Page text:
11 April 2009

Silver Kelly and My Golden Age



Though it is April, Asimov's Science Fiction magazine likes to stick to the future, and so the June 2009 issue is now available. This is a particularly special issue, as it includes James Patrick Kelly's 25th annual June story -- the first was the June 1984 "Saint Theresa of the Aliens".

Last summer, Jim was the guest of honor at Readercon, where he was interviewed by John Kessel, and where I had the privilege of being on a panel about his work -- and of writing a little bit about him in the program book.

In honor of Jim's June feats, here is what I wrote about him last year:


JPK AND ME: THE EARLY YEARS
by Matthew Cheney
originally published in the Readercon 19 souvenir book, 2008

I'm not alone in having a golden age, a time when science fiction was the brightest star shining in the galaxy of my life, but I may be alone in being able to tie that golden age to specific issues of a magazine and to a specific byline in those issues.

Yes, this is my golden age: Isaac Asimov's Science Fiction Magazine, June 1985 to June 1990. And the hero of my golden age is James Patrick Kelly.

I was not quite ten years old in June of '85. I wouldn't even begin reading SF for a few months yet, but that doesn't matter (time travel has long been a fascination of mine). I didn't discover 1985 until the far end of 1986, when I got a copy of Gardner Dozois's Year's Best Science Fiction, Third Annual Collection. A year later, one of the teachers at my school told me a science fiction writer was coming to visit for six weeks, some guy named Jim Kelly. Nobody at the school had heard of him.

Rural New Hampshire in the mid-80s was not a haven of science fiction fans. I only knew a couple, and they were all associated with the local college where my mother worked. I didn't know anybody who'd published a book. Writers were gods to me -- all I wanted to do in the world was become one, and anybody who published in the places I read (primarily Asimov's and Dozois's anthologies) was more impressive to me than movie stars or presidents.

The school librarian, who had also been my third grade teacher and had fostered my love of writing, showed me some photocopied stories that had been sent along by the writer who would be coming to our school. They were copies of stories from Asimov's. "James Patrick Kelly!" I screamed.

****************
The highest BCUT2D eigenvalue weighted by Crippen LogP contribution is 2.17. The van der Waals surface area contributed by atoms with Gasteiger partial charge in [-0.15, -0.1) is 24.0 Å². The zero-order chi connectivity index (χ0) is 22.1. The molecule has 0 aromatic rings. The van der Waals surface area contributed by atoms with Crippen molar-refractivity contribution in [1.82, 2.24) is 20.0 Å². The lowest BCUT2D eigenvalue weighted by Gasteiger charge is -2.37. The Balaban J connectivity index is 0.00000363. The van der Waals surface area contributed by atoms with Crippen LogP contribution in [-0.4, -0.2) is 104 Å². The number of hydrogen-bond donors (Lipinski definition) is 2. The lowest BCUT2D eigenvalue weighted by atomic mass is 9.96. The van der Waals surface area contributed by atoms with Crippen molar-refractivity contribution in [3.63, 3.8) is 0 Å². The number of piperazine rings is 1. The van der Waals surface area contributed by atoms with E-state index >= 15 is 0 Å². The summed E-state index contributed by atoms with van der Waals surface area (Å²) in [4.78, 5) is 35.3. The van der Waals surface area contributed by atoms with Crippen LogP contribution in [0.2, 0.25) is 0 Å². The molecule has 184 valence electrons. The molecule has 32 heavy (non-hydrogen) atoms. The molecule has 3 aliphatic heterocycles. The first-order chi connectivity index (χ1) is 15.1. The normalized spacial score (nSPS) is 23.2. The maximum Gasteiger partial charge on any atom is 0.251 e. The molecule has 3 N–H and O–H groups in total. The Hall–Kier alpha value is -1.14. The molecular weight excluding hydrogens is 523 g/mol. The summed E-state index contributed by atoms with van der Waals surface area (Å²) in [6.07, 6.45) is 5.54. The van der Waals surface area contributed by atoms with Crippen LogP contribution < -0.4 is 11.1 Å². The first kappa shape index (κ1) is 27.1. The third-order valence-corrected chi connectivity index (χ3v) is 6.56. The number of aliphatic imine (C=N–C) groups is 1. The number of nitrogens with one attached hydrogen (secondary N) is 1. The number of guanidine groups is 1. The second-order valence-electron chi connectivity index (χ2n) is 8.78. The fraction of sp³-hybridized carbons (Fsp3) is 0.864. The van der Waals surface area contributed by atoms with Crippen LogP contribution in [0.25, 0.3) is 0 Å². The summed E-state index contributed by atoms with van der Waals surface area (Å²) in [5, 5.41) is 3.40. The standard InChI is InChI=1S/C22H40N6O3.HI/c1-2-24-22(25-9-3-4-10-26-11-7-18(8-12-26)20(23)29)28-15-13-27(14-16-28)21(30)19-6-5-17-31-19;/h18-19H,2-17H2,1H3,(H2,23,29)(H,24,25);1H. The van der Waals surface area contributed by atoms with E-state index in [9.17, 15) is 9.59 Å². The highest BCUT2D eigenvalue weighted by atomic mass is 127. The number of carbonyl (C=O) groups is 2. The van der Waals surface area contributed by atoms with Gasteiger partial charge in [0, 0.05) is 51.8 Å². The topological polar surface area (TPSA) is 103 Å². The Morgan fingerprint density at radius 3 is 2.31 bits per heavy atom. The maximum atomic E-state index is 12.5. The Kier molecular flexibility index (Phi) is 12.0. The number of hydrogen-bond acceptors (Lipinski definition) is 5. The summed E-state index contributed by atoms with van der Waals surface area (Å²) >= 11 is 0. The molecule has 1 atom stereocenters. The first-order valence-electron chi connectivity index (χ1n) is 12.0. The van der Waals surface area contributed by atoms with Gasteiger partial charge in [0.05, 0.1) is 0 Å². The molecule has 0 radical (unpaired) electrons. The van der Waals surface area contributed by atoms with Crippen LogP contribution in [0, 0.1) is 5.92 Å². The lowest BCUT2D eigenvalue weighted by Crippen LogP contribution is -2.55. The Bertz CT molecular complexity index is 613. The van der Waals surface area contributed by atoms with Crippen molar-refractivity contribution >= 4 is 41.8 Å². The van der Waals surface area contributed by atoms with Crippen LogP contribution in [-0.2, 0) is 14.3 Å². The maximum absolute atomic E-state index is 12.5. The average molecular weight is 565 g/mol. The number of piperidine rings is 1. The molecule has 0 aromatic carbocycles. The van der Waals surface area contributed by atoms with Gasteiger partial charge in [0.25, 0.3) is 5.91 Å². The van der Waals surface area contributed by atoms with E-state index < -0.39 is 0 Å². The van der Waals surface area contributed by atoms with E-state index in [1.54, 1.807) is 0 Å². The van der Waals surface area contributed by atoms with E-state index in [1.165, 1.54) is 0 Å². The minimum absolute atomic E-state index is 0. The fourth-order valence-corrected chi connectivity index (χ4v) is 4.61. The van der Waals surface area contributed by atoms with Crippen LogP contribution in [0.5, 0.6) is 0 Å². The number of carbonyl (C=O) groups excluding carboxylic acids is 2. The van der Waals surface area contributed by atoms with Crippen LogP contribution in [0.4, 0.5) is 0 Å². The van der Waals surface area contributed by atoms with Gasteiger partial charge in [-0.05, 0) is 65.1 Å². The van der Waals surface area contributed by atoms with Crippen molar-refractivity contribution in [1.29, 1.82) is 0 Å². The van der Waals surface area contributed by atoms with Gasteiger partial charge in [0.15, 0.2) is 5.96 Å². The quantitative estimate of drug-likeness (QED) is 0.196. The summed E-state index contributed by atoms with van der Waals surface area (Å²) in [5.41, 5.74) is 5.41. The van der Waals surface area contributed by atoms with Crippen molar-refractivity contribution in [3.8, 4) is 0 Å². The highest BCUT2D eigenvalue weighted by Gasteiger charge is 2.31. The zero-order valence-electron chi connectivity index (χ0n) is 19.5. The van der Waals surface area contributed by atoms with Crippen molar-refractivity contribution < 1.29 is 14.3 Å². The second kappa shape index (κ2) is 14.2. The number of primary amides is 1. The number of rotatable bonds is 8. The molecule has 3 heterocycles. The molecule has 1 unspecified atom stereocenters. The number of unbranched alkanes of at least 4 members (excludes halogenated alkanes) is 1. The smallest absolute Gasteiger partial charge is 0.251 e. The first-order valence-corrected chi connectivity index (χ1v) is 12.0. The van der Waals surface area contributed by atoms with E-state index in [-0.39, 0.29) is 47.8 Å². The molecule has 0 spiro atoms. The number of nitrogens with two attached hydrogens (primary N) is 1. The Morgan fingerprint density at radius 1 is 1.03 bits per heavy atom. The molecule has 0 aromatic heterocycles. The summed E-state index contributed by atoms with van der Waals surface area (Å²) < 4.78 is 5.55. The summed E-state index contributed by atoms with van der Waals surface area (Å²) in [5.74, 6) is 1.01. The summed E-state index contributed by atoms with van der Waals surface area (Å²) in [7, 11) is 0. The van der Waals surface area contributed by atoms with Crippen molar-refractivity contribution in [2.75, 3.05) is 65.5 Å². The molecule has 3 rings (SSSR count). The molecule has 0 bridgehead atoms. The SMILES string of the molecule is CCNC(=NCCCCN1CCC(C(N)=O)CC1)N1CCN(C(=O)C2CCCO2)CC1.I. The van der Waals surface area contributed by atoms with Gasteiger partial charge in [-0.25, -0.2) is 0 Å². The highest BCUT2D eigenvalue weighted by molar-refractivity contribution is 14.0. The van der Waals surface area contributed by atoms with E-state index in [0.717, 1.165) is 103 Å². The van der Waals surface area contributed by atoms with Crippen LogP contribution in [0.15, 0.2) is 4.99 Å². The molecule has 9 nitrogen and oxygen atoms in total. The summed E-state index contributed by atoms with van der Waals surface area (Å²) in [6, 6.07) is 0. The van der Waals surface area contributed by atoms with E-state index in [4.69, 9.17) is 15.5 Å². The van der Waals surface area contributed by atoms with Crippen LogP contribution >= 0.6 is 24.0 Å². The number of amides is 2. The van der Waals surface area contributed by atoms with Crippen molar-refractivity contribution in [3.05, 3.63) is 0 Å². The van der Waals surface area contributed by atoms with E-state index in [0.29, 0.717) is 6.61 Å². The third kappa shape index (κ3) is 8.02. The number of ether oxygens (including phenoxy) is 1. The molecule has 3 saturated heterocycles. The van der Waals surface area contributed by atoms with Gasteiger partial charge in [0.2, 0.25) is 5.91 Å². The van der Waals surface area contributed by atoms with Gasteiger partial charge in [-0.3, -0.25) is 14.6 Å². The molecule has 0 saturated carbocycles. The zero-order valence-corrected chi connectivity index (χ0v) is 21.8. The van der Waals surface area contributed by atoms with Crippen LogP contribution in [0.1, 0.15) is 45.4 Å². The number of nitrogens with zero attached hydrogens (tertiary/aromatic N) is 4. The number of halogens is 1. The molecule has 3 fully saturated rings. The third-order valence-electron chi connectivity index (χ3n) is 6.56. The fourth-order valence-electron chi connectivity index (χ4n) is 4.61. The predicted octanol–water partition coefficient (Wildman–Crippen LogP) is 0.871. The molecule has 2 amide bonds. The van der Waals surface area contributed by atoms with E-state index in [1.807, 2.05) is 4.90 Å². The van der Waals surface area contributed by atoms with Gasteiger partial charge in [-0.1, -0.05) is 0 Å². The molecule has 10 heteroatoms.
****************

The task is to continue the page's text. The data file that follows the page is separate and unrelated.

"You've heard of him?"

"He's great! He's a real writer!"

(I had been made cynical by previous artists-in-the-schools visitors, because the writers always tended to be people who had published a couple of pieces of filler in mimeographed gardening newsletters.)

The moments of the first visit are deeply etched into my memory. My class was one of the last ones to arrive in the library, where Mr. Kelly was to give a presentation to a large group of us. I sat in the back, angling for a view. I think I expected him to glow.

He didn't glow. He looked like a relatively normal human being. (This was not disappointing so much as it was beguiling. Normal human beings publish in Asimov's? How is that possible?!) He talked about science fiction, about books, about writing. All I remember thinking is: When is he going to tell us the secrets? Writers, I thought, were people who had figured out secret ways to make perfect stories, and that's why they were published and the rest of us weren't.

The real fun began later, though, when I was part of a small group of students chosen to participate in a weekly series of workshops led by Mr. Kelly. In the first, we did some writing about school in the future, and then he asked if we had any questions about writing, science fiction, or anything, really. I was determined to ask some sort of question, but was so excited, so overwhelmed that coming up with one question threatened to fry my already addled mind. After somebody asked a question I considered idiotic, though, I couldn't resist -- I couldn't let this Great Man go home thinking we were all ignoramuses. I thrust my hand into the air. "This might be," I said, "a question nobody else really understands, because it is necessary to read Isaac Asimov's Science Fiction Magazine in order to truly understand it, but if you will permit me, I will ask it anyway." If anyone in the room had previously doubted that I was the biggest nerd in the school, those doubts immediately disappeared.

"Go ahead," Mr. Kelly said, doing his best, I'm sure, to repress a giggle.

"Why," I said, "do you keep publishing stories in the June issue of the magazine?"

He explained that it had begun by chance, but then became a pattern, and now he was stuck with it.

Afterward, I brought him my treasured copy of Dozois's Third and asked if he would be willing to sign it. I told him it contained my favorite story of his, "Solstice". He smiled and wrote with a blue felt-tipped pen: To Matt -- My friend in Plymouth.

The workshops were the highlight of my life that year, and I wrote thousands of words of stories for them. On the last day, Mr. Kelly gave me his home address and told me to send him things when I wrote them. I don't think he quite knew what he was offering. Over the years, he received hundreds of pages of letters and stories printed by a dot-matrix printer on track-feed paper, all of it amounting to what is, I expect, a better blackmail file than the FBI could ever assemble for me. I treasured his letters to me more than any other object. He made suggestions about my stories, told me about books to read, and let me know what he was working on. He gave me various details about a story that eventually he told me he'd decided to call "Mr. Boy".

"Solstice" appeared in the June 1985 issue of Asimov's. "Mr. Boy" was the cover story of the June 1990 issue. They remain stories I return to with pure and utter joy.